Because of the incorporated pre-amplification step, a careful interpretation of the ranked genes is necessary. The order of the involved pathways that is calculated by their impact factor might thus not be correctly mirrored. Nevertheless, the expressional changes suggested by the array experiments were confirmed by quantitative PCR in nonamplified, laser-microdissected material. By real-time RT-PCR, we even found additional regulated genes of the PCP pathway that, due to statistical restrictions, could not be directly derived from the arrays. Immunohistochemistry confirmed not only the expression on protein level but also the vascular localization. To analyze the compartment-specific regulation on protein level, we performed a semiquantitative analysis, because dissected material could not provide enough protein for a Western blot analysis, and confirmed the regulations of the PCP mediators also on protein level. Most investigated PCP mediators were also strongly expressed in the bronchial endothelium, where expression levels did not differ between patients with IPAH and control subjects (data not shown), again underlining the inappropriateness of homogenate for expression profiling.

A limitation of this study is the relatively small number of sample tissues analyzed (n = 6 for each group in microarray analysis and real-time-PCR, n = 4 in immunohistochemical analysis). This was due to the fact that (1) human lung tissue with optimal preprocessing for mRNA isolation (shock-frozen directly following lung explantation) could only be obtained in limited numbers for this study, and (2) laser microdissection of pulmonary resistance arteries is an extremely time-consuming procedure.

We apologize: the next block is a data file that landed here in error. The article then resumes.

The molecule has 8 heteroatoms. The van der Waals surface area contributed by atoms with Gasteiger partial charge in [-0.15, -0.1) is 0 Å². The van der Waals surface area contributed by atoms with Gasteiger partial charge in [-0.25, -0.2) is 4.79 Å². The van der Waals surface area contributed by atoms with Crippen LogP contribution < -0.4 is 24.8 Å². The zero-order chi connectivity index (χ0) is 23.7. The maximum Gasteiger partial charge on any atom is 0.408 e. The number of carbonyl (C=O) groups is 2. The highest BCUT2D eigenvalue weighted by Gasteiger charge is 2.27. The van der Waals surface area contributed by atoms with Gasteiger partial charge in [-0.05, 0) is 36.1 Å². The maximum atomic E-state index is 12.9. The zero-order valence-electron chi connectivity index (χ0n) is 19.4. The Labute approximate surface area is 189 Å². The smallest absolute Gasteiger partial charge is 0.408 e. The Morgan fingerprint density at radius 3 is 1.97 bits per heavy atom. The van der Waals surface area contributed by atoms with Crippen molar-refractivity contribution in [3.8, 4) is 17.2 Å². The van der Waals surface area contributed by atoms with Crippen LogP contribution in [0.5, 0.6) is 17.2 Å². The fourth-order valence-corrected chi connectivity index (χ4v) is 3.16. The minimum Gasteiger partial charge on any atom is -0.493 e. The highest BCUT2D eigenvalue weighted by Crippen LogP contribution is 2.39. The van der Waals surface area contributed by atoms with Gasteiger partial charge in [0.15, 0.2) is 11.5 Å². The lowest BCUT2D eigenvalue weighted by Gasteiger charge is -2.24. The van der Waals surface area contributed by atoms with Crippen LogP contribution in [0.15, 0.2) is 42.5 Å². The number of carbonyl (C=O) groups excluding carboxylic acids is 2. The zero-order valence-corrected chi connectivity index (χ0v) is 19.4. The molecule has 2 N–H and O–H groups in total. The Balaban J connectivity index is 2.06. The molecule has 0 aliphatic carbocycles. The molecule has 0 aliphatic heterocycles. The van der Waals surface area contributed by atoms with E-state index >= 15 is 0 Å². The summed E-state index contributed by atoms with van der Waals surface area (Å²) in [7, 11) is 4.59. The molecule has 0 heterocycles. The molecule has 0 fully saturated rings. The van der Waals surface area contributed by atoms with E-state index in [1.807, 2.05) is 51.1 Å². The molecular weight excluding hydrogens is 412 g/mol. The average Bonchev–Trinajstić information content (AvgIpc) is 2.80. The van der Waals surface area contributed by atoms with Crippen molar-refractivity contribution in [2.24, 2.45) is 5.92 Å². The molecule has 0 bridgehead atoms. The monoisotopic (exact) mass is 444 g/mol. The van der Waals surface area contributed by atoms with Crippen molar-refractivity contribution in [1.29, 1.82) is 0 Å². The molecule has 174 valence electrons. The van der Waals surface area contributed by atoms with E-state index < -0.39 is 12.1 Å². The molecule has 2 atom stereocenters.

The WNT family of secreted glycoproteins comprises so far 19 known ligands that control a broad variety of biological processes, including cell fate specification, polarity, migration, and proliferation. WNT signaling was shown to be critically involved in lung development (50) as well as in pulmonary diseases like fibrosis (51) and tumor formation (52). Three WNT-associated pathways are known: (1) the canonical (β-catenin–dependent), (2) the noncanonical PCP or c-jun N-terminal kinase (JNK)/activating protein (AP) 1 pathway, and (3) the PKC/calmodulin kinase/nuclear factor of activated T cells (NFAT)-dependent pathway. The interactions of WNT ligands and frizzled receptors are somewhat but not strictly pathway specific (WNT-1, -3, -3a, -7a, -7b, and -8 for the canonical and WNT-4, -5a, and -11 for the noncanonical), rendering the analysis of WNT actions complex (53). During lung development, canonical WNT-signaling influences significantly the generation of peripheral airways and alveolar space, whereas it is dispensable for proximal bronchial branching (50, 54). Less data exist on the noncanonical WNT pathways. In WNT-5a−/− mice, body growth as well as lung growth and alveolarization were delayed (55). WNT-5a seemed to control expression levels of FGF-10 and bone morphogenetic protein (BMP) 4 during lung development, two central growth factors for lung bud branching and cell proliferation. Expression of the noncanonical ligand WNT-11 has been mapped to lung epithelium and mesenchyme during development (56).